“No life worthy of the name consists of anything more than the continual series of struggles to develop one’s character through the medium of whatever one has chosen as a career.”



The Inspiration

I remember it like it was yesterday, it was a sunny Sunday morning on April 11th 2010. I was on my way home walking to the central station when I walked past the Rijksmuseum. Knowing that I was going to move to Paris that same year, I decided to finally visit the museum. Something I hadn’t done my entire 20 plus years of living in the Netherlands.

Still to this day I can recall the exact painting and the exact moment when the inspiration hit me. It was Stilleven met bloemen, by Hans Bollongier, 1639. There was something about the curvature of the tulips that got me enthralled and opened up my eyes to the hidden worlds inside the still life flower paintings. It was as though the inspiration was already in me the whole time, waiting for the right moment to present itself and blossom in my mind's eye. From that point on everything had changed.

In each and every bouquet of flowers there was a hidden world waiting to be discovered. Instantly I was drunk with possibility and excitement; with my head being flooded with ideas. Ideas of how I can bring these worlds into being and share them with the rest of the world.

Suddenly my vocation became clear to me, at that point on I knew I destined to spend a large part of my life bring these hidden worlds into the public’s eye. This is what has brought me here today.

Upon exiting the museum I decided to spend a whopping 11 Euros on a gift book - Bloemen Flowers - featuring some of the still life paintings from the museum. I still consider this to be the best investment I’ve made in my life!

The Process

Each image begins it’s life with an inspiration. Since I bought the Bloemen Flowers gift book back in 2010 all my inspirations have originated from this book alone. In order for a painting to inspire me it needs to have a certain level of detail with which I can work.  

Once I’ve selected the painting, I cover it with ordinary tracing paper - I never damage the original piece of art. I then begin to tease out the hidden patterns in the painting using blank ink marker pens - my favorite, and perhaps my second best purchase in my life, is the Copic Multiliner SP Black Ink Marker, 0.03 Tip, made in Japan. This process, depending on the detail, can take anywhere between one to three months to complete.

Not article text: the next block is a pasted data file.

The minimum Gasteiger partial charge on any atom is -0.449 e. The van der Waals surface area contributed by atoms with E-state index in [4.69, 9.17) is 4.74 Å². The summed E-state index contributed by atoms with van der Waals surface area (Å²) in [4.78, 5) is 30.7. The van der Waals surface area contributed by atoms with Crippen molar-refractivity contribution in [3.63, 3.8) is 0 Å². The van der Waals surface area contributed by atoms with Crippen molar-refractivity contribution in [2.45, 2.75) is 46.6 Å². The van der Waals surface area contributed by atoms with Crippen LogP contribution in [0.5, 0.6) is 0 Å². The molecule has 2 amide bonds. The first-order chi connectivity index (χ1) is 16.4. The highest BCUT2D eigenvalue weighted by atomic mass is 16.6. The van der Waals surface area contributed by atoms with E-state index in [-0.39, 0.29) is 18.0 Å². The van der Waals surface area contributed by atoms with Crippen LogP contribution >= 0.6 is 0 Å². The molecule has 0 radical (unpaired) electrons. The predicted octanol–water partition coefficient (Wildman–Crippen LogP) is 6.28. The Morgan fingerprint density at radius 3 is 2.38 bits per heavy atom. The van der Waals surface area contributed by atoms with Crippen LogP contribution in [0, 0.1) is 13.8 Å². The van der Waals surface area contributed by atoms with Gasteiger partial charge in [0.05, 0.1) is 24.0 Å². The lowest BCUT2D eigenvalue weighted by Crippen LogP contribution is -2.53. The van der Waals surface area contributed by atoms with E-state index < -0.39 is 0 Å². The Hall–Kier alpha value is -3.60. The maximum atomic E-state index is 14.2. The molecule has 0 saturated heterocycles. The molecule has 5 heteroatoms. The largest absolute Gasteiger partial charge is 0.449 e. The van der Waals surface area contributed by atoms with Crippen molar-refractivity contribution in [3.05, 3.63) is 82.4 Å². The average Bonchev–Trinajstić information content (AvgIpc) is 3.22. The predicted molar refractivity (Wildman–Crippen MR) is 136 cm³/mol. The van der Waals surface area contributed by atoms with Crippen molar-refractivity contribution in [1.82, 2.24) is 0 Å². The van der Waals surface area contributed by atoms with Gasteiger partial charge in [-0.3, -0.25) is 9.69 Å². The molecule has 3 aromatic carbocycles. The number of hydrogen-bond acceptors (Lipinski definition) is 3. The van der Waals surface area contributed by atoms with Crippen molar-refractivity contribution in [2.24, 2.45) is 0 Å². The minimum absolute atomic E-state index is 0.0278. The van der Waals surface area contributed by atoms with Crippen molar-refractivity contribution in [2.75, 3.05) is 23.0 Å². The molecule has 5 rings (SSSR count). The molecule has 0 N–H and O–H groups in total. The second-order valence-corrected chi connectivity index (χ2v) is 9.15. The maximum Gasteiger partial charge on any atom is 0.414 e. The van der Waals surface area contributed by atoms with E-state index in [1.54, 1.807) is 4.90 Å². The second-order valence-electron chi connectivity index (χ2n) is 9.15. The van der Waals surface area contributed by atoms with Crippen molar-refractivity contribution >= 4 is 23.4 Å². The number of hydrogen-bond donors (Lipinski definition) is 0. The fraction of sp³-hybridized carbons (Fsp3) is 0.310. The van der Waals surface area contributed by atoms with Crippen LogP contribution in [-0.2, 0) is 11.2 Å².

When I feel that the artwork is ready and I have no more detail to extract from the original painting, I move on to digitizing the image using Adobe Illustrator. I prefer to work digitally because it allows me to make very detailed refinements to the final artwork and it provides the greatest amount of flexibility when it comes to printing. This is the longest and perhaps the least exciting part of the work, taking anywhere between two to six months to complete. My minimum quota each day is to spend 25 minutes working, usually done before setting off to my normal daily job at the office.

Once the vector file is ready it’s finally time to print the artwork - the most exciting part of the work. My favorite paper to print on is Hahnemühle German Etching for it’s smooth fine texture which gives a crisp finish to the artwork.

The Dream

Until now all my images have been quite small: mostly focusing on one of two flowers at a time, or just a part of an entire painting. This is, of course, due to the fact that until now I’ve only been working out of the same Bloemen Flowers book.

My ambition is to one day do entire bouquets of flowers. This is why i’m incredibly grateful that the Rijksstudio has made its extensive catalogue of paintings available free online.

Having this goal creates both a lot of excitement and anxiety for me. A single flower or a single page out of the book usually takes me somewhere between two to three months to complete (the only exception to this was Johannes Schiotling 1772, because of it’s detail it took more than 6 months to complete). At this rate it might take me years before I get to finish my first entire bouquet, and I plan on doing a lot of bouquets!

My dream is to one day exhibit my work at the Rijksmuseum, alongside the paintings which had first inspired my work.


2017 International Rijksstudio Award Submission from Roman Stepanenko on Vimeo.